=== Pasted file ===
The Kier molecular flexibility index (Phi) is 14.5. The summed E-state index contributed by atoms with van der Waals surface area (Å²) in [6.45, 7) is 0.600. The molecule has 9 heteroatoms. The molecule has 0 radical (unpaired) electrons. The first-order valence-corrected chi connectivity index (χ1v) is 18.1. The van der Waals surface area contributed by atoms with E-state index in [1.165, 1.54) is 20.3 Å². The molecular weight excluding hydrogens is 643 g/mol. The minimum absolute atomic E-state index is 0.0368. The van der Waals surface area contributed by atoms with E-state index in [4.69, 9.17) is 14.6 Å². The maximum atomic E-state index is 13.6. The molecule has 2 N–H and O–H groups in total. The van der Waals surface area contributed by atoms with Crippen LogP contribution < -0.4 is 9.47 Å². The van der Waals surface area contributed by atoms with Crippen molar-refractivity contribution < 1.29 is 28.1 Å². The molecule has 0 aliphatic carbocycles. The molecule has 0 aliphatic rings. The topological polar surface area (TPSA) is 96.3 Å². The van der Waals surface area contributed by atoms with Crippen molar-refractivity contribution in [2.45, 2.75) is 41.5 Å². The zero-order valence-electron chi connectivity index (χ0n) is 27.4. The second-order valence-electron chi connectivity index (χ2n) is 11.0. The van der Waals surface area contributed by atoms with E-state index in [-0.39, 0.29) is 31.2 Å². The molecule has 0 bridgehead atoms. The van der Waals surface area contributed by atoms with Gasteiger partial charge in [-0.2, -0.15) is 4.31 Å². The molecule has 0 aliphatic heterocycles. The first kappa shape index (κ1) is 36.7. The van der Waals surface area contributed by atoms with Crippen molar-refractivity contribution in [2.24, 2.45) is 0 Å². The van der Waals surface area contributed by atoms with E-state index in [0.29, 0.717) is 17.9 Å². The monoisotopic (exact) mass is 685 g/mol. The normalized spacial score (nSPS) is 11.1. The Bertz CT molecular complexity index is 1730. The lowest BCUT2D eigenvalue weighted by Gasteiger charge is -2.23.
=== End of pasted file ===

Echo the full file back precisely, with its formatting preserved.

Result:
The Kier molecular flexibility index (Phi) is 14.5. The summed E-state index contributed by atoms with van der Waals surface area (Å²) in [6.45, 7) is 0.600. The molecule has 9 heteroatoms. The molecule has 0 radical (unpaired) electrons. The first-order valence-corrected chi connectivity index (χ1v) is 18.1. The van der Waals surface area contributed by atoms with E-state index in [1.165, 1.54) is 20.3 Å². The molecular weight excluding hydrogens is 643 g/mol. The minimum absolute atomic E-state index is 0.0368. The van der Waals surface area contributed by atoms with E-state index in [4.69, 9.17) is 14.6 Å². The maximum atomic E-state index is 13.6. The molecule has 2 N–H and O–H groups in total. The van der Waals surface area contributed by atoms with Crippen LogP contribution < -0.4 is 9.47 Å². The van der Waals surface area contributed by atoms with Crippen molar-refractivity contribution < 1.29 is 28.1 Å². The molecule has 0 aliphatic carbocycles. The molecule has 0 aliphatic rings. The topological polar surface area (TPSA) is 96.3 Å². The van der Waals surface area contributed by atoms with Crippen molar-refractivity contribution in [2.45, 2.75) is 41.5 Å². The zero-order valence-electron chi connectivity index (χ0n) is 27.4. The second-order valence-electron chi connectivity index (χ2n) is 11.0. The van der Waals surface area contributed by atoms with E-state index in [-0.39, 0.29) is 31.2 Å². The molecule has 0 bridgehead atoms. The van der Waals surface area contributed by atoms with Gasteiger partial charge in [-0.2, -0.15) is 4.31 Å². The molecule has 0 aliphatic heterocycles. The first kappa shape index (κ1) is 36.7. The van der Waals surface area contributed by atoms with Crippen molar-refractivity contribution in [2.24, 2.45) is 0 Å². The van der Waals surface area contributed by atoms with E-state index in [0.29, 0.717) is 17.9 Å². The monoisotopic (exact) mass is 685 g/mol. The normalized spacial score (nSPS) is 11.1. The Bertz CT molecular complexity index is 1730. The lowest BCUT2D eigenvalue weighted by Gasteiger charge is -2.23.